Chen, J.C., Chang, W.R., Chang, W. and Christiani, D., 2005. Occupational factors associated with low back pain in urban taxi drivers. Occupational Medicine55(7), pp.535-540.

http://drivingergonomics.lboro.ac.uk/health.html

Gkikas, N. ed., 2012. Automotive ergonomics: driver-vehicle interaction. CRC Press.

Kyung, G. and Nussbaum, M.A., 2009. Specifying comfortable driving postures for ergonomic design and evaluation of the driver workspace using digital human models. Ergonomics52(8), pp.939-953.

 

 

Ski Poles…friend or enemy?

There is a body of opinion that recommends not putting your hands in ski pole loops unless you are in fear of losing your poles, for example in deep powder snow, but this has always been a debate.

In the event of a fall, putting your hands inside ski pole loops greatly increases the risk of sustaining a Skier’s Thumb sprain. This common skiing injury is caused when the skier falls and lands on their hand or the ski pole, with the thumb in an extended position, spraining the Ulnar Collateral Ligament of the thumb. This is the ligament located in the web space in between the base of the thumb and the index finger.

This injury is also commonly seen in rugby players and goalkeepers. Immediately after injuring your UCL it is best to rest it for the first few days and apply ice for 15-20 minutes every 2-3 hours. It is wise to seek medical attention if the swelling and pain has failed to settle within the first week as this may be indicative of a more serious injury to the ligament like a partial or complete rupture, and you should rule out any associated fracture. Symptoms may include persistent pain and swelling and a sense of instability around the thumb during pinch activities. Wearing a thumb stabiliser if you have a previous history of this injury may be a good idea.

Happy skiing!

Marylebone Physiotherapist, Alexia Critien, Health Consultants Inc, London, Best Physiotherapist, Musculoskeletal treatment, Acupuncture, Massage, Clinical Pilates, Anti-gravity physiotherapy, Baker Street, Gloucester Place, BNP Paribas, Costa Coffee, Pret a Manger, The Dorset Cafe, Oxford Street, Marylebone train station,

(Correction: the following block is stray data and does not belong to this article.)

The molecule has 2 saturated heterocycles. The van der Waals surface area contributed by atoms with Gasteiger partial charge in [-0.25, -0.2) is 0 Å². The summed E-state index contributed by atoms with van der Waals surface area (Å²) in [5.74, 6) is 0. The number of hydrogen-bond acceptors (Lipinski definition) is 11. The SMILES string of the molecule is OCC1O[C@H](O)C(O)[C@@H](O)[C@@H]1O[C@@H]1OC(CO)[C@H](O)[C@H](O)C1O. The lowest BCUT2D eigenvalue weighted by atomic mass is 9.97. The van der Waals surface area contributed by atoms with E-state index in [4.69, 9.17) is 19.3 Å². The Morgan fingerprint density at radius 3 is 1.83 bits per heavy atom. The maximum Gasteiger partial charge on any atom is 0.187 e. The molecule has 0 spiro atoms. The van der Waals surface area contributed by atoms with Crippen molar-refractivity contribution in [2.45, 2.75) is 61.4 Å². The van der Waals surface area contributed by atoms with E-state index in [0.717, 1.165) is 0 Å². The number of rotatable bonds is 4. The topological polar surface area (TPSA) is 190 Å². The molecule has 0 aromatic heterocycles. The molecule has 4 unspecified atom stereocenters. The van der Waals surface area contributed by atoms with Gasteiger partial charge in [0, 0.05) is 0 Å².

Proprioception

Proprioception is the sense of knowing where your body part is in space, without having to look. This can be a difficult concept to grasp until you lose it, because so much proprioception occurs subconsciously. It is important in all everyday movements but especially so in complicated sporting movements, where precise coordination is essential.

Your proprioception capabilities can be impaired when joints are injured, such as with ligament sprains. When you lose proprioception of your joint after a sprain, you may experience an unstable sensation of the joint. The most common symptom of reduced proprioception is poor balance.

The Proprioceptive System is made up of receptor nerves that are positioned in the muscles, joints and ligaments around joints. The receptors can sense tension and stretch and pass this information to the brain where it is processed. The brain then responds by signalling to muscles to contract or relax in order to produce the desired movement. Following injury to joints and ligaments the receptors are also damaged, which means the information that is usually sent to the brain is impaired. This can leave the person prone to re-injury, or decrease their coordination during sport.

Proprioceptive and balance exercises teach your body to control the position of a deficient or an injured joint. A common example of a proprioceptive or balance exercise is the use of a wobble board after an ankle sprain. The unpredictable movements of the wobble board re-educates your body to quickly react to the wobbly movements without having to think about these movements. That is, your natural balance and proprioceptive reactions make the transition from a conscious to a subconscious state. A quality subconscious proprioception and balance system is important in everyday life and particularly in sport.